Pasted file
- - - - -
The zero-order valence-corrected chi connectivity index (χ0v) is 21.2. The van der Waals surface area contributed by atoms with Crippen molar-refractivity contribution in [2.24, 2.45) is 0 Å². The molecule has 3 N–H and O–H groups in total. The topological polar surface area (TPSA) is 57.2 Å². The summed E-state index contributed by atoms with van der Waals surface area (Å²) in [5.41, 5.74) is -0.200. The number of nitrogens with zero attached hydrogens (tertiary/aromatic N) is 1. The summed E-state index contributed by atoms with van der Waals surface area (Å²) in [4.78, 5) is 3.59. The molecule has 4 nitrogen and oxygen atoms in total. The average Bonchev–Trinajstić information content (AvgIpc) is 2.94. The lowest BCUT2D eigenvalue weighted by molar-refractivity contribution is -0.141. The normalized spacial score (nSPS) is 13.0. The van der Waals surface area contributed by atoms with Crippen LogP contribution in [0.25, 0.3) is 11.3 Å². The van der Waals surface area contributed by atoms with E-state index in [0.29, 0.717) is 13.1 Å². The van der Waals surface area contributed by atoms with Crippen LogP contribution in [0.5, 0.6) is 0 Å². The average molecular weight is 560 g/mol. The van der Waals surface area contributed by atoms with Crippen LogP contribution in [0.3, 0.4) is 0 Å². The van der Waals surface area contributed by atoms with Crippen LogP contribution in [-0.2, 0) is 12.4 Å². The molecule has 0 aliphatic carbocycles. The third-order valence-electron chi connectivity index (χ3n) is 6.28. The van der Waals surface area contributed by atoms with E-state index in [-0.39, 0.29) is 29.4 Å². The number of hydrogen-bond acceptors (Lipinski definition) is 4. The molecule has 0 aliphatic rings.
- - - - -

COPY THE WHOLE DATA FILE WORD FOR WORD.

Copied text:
The zero-order valence-corrected chi connectivity index (χ0v) is 21.2. The van der Waals surface area contributed by atoms with Crippen molar-refractivity contribution in [2.24, 2.45) is 0 Å². The molecule has 3 N–H and O–H groups in total. The topological polar surface area (TPSA) is 57.2 Å². The summed E-state index contributed by atoms with van der Waals surface area (Å²) in [5.41, 5.74) is -0.200. The number of nitrogens with zero attached hydrogens (tertiary/aromatic N) is 1. The summed E-state index contributed by atoms with van der Waals surface area (Å²) in [4.78, 5) is 3.59. The molecule has 4 nitrogen and oxygen atoms in total. The average Bonchev–Trinajstić information content (AvgIpc) is 2.94. The lowest BCUT2D eigenvalue weighted by molar-refractivity contribution is -0.141. The normalized spacial score (nSPS) is 13.0. The van der Waals surface area contributed by atoms with Crippen LogP contribution in [0.25, 0.3) is 11.3 Å². The van der Waals surface area contributed by atoms with E-state index in [0.29, 0.717) is 13.1 Å². The van der Waals surface area contributed by atoms with Crippen LogP contribution in [0.5, 0.6) is 0 Å². The average molecular weight is 560 g/mol. The van der Waals surface area contributed by atoms with Crippen LogP contribution in [0.3, 0.4) is 0 Å². The van der Waals surface area contributed by atoms with Crippen LogP contribution in [-0.2, 0) is 12.4 Å². The molecule has 0 aliphatic carbocycles. The third-order valence-electron chi connectivity index (χ3n) is 6.28. The van der Waals surface area contributed by atoms with E-state index in [-0.39, 0.29) is 29.4 Å². The number of hydrogen-bond acceptors (Lipinski definition) is 4. The molecule has 0 aliphatic rings.